At best, the average dashboard contains a large number of data visualization features that most users either don’t understand or don’t pay attention to.
At worst, it resembles the flashing advertisements of Times Square – cluttered and ineffective.
With too many visual pieces of information, it quickly becomes overwhelming for anyone passing by. As a result, the ads are often overlooked by the very people they were meant to reach.
Dashboards don’t have to be a such an outrageous mess of information. In fact, by following a few simple steps, you can turn your old, tired dashboard into a new, exciting future. One that makes data easy to digest for everyone involved.
Here are four key points to help you design your dashboard for success.
Who are you talking to?
When building your dashboard, it’s important to think about who the end user will ultimately be. Who is going to be using the data you present on your dashboard?
Employees? Managers? Suppliers? The CEO?
Each of these users has different wants and needs for their own dashboard. Consider what aspects of your data would be most relevant to your target audience and adjust your visualizations accordingly.
The purpose of having a dashboard is to tell the story of your company in real time. But you need to make sure the story being presented to each user is one they want to read.
Telling Your Story
Take a moment to consider the message you actually want to convey with the data contained in your visualization. Remember, we’re trying to tell the story of your company as it happens.
In order to do this as effectively as possible, think about what part of the overall story each visualization needs to contain.
Does it need to:
- Explain the relationship between multiple pieces of data?
- Break down which products are selling better than others?
- Compare income from the current year to the previous one?
- Group data from multiple departments into one meaningful chart?
Each of the end users is going to read the story your dashboard is telling, but if they can’t follow the plot, or understand the data, your visualizations are useless.
Now that you’ve created data visualizations that serve a specific purpose for each user, it’s time to focus on making the layout of your dashboard as effective as possible.
How effective? The users of your dashboard should be able to find the information they need within 5 seconds of looking at your dashboard. If they can’t, you need to start over.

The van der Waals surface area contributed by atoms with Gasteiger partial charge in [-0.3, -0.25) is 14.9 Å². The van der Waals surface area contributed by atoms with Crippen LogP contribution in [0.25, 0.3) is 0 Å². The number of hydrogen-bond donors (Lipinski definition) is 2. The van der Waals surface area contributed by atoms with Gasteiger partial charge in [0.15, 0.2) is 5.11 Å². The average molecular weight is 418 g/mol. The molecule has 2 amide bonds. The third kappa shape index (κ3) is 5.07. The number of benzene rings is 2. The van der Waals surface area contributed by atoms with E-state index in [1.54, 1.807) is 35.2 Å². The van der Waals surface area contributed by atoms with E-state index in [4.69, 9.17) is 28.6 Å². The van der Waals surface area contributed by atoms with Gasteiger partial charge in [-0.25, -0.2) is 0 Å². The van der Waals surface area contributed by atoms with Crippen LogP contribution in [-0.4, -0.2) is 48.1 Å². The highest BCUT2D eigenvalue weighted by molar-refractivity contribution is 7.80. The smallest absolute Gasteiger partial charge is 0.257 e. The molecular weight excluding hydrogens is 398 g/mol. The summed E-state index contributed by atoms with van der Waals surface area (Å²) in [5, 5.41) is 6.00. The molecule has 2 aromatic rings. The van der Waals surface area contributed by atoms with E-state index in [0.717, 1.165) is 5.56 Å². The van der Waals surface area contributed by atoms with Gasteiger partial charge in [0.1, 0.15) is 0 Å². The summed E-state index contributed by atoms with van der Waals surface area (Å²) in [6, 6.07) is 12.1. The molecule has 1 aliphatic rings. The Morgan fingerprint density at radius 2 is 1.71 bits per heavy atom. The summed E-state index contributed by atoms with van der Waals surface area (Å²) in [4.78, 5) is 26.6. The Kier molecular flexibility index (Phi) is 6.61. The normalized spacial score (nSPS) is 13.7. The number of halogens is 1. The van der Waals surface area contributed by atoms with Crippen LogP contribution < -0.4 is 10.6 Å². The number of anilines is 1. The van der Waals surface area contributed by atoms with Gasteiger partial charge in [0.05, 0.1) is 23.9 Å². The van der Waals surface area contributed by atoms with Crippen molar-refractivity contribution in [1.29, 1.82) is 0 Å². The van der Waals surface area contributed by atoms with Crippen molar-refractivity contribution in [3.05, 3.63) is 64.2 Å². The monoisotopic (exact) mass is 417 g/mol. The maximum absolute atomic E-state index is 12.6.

The visualizations that each user needs to do their job on a daily basis should be the most obvious and appear at the top of their dashboard. Everything else underneath should just be details that support the main information.
Finding information quickly and effectively should be the ultimate goal of every dashboard design. It doesn’t matter how great your dashboard looks. If there’s no substance behind the pretty packaging, everyone ends up disappointed.
Do More with Less
Remember in the Lego Movie when the characters were trying to build a submarine?
Each one had their own separate vision of what the finished product should be and when put their individual pieces together, it was a bit of a wreck. The submarine had too many irrelevant parts that didn’t work together effectively and it sank.
Dashboards can be like that. When you’re dealing with legacy systems or input from multiple users, it’s easy to get caught up putting various pieces together without considering if they are necessary in the first place.
Don’t fall for that trap.
Instead, aim to have a small, select number of components Most experts advise having no more than 5-9 visualizations on your dashboard at once. Less than 5 isn’t useful and more than 9 is overload.
Applying the four key points described above will not only make your dashboards easier to use, but also more effective for the people that are using them. Reject the useless dashboards of the past and embrace the new visualizations of the future.
Ashley is a freelance writer, blogger and digital marketing professional living in Denver, Colorado. She specializes in crafting content that attracts and converts customers.